Opinion: Who to vote for in Brookhaven Town

Opinion: Who to vote for in Brookhaven Town

Brookhaven Supervisor Ed Romaine and Councilwoman Jane Bonner. File photo

Supervisor

Romaine an asset to town

An undeniable by-product of the heated and often circus-like 2016 presidential election is a booming pool of highly qualified and energized people throwing their names in the ring to run for political office. This phenomenon is perfectly embodied by the Town of Brookhaven supervisor race.

Incumbent Supervisor Ed Romaine (R) often begins speaking engagements with the line, “It’s a great day for Brookhaven.” It is our belief that the day he took office in 2012 was a truly great day for Brookhaven. His experience as a public servant and ability to create partnerships seamlessly with Democrats and Republicans alike make him an asset for our town. He’s willing to fight for what he feels is right for the people of the town. Period.

On the other hand, his challenger Jack Harrington, a Democrat and resident of Stony Brook, is a qualified, young candidate with obvious confidence and leadership skills. He too would be an asset to any community lucky enough to have him as a public servant. We hope this first attempt at political candidacy is just the beginning for him, and the Democratic party within the town and Suffolk County would be wise to keep tabs on him and keep him in mind in the future should he fall to Romaine Nov. 7. If candidates like Harrington continue to come forward and run for office, our local politics can only benefit.

Despite Harrington’s qualifications, he’s not quite Romaine. We proudly endorse Romaine to remain Brookhaven’s town supervisor for another term, and if he maintains his track record and values when it comes to protecting the environment and exemplary financial management, this probably won’t be the last time this publication stands behind him.

1st District

Cartright to keep things in check

Checks and balances in government are everything, on all levels. In the Town of Brookhaven, 1st District Councilwoman Valerie Cartright (D-Port Jefferson Station) since 2013 has been the watchful eye over a board that entering this cycle features four Republicans and a Conservative, as well as a Republican supervisor. This is not to say we have any reason to distrust the members of the Brookhaven board, regardless of party, but we’d like to think that can be attributed to the existence of not only an exemplary crop of dedicated and honest public servants but also due to the presence of a dissenting political voice.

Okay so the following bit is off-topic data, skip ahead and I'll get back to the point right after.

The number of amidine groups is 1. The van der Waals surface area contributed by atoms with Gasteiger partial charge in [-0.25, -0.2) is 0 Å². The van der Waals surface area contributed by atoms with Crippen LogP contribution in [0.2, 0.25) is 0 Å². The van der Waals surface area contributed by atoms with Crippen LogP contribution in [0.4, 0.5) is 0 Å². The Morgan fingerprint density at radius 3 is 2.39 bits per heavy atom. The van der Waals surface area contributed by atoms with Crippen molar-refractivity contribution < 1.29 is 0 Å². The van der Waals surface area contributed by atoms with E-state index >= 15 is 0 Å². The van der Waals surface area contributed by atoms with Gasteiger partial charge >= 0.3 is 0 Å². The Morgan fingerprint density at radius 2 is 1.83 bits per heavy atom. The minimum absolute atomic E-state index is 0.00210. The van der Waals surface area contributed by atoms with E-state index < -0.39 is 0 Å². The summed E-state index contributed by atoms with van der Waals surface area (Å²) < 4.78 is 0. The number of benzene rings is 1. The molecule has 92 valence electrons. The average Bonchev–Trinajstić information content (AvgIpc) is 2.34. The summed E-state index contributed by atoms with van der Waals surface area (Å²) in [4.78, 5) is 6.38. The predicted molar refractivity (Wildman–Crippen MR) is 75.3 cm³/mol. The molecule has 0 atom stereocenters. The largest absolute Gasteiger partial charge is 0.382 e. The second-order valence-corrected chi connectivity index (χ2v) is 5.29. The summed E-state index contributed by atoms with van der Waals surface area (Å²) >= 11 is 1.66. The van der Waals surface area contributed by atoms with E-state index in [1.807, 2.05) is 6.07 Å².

This is also not to assume the town incumbents will all be successful in their respective re-election bids in 2017. However, should the status quo remain on the Republican side, we are confident that Cartright can continue on as the embodiment of a two-party system.

Beyond her mere existence as a Democrat, Cartright has been a champion for causes aimed at improving the environment and water quality in the district and townwide. Since her first term, she has been dedicated to advancing a Port Jefferson Station/Terryville revitalization project that we’d like to see come to fruition and has played a major role in the visioning project for the Route 25A corridor.

Her opponent, Republican James Canale of Port Jefferson Station, is an enthusiastic, young politician with his head and heart both firmly in the right place. We hope his first run for political office is not his last.

We have a minor criticism of Cartright going forward, which we discussed with her personally. In seeking comment from the councilwoman on stories, which are oftentimes directly related to work she is doing, she and her staff are not always able to connect, sometimes too late for deadlines, and sometimes not at all. To be a successful leader, communication with constituents is key, and constituents read newspapers.

We strongly support Cartright in her bid to remain in charge of Brookhaven’s 1st District.

2nd District